My colleagues run the Advanced Research Weather Research & Forecasting (WRF) model in predictive mode, and then test the skill of the model anywhere from 12 - 84 hours out from the initialization time. The accuracy of the wind and the temperature profile are considered to be the most important indicators of the model's skill. An Eulerian grid model is then be used to represent air pollutant dispersion.
There have historically been discussions of problems with the model in places where there is complex terrain, and whether a finer-scale horizontal grid spacing would solve the issues (e.g. unable to capture local effects in the wind field or PBL). However, now there are models that are configured with the lowest recommended grid-spacing (1/3 km) and many more complex local weather patterns are being accurately modeled. I've been told that the models don't do well with grid-spacings any finer than 1/3 km. In fact, some people have said that the 4/3 km spacing can perform just as well, and that we've reached a point where Eulerian grid models don't gain much more by going to finer grids.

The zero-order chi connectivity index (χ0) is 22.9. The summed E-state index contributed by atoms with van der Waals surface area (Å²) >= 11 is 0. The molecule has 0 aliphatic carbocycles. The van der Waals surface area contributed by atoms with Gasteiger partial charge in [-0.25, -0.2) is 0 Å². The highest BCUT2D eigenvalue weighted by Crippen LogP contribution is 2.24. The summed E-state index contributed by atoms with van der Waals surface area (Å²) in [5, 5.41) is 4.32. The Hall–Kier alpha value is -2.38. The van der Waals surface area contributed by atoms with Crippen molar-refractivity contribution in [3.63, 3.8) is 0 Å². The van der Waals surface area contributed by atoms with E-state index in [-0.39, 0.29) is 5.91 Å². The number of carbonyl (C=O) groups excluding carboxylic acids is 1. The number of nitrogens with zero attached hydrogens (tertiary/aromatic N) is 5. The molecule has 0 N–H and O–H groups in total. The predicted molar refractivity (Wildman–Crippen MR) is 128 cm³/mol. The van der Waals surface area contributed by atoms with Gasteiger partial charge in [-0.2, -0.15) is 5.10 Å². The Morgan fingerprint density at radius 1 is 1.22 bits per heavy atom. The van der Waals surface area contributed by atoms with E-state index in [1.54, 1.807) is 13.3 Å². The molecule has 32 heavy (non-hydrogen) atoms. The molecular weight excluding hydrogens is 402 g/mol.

I know that for modeling pollutant dispersion at fine horizontal scales, Lagrangian methods have historically been used instead of Eulerian grid-cell methodology. However, with recent developments in computing, gridded modeling domains have been able to use much finer grid-spacings. What is the finest grid spacing that Eulerian dispersion grid-cell models should realistically use? Why?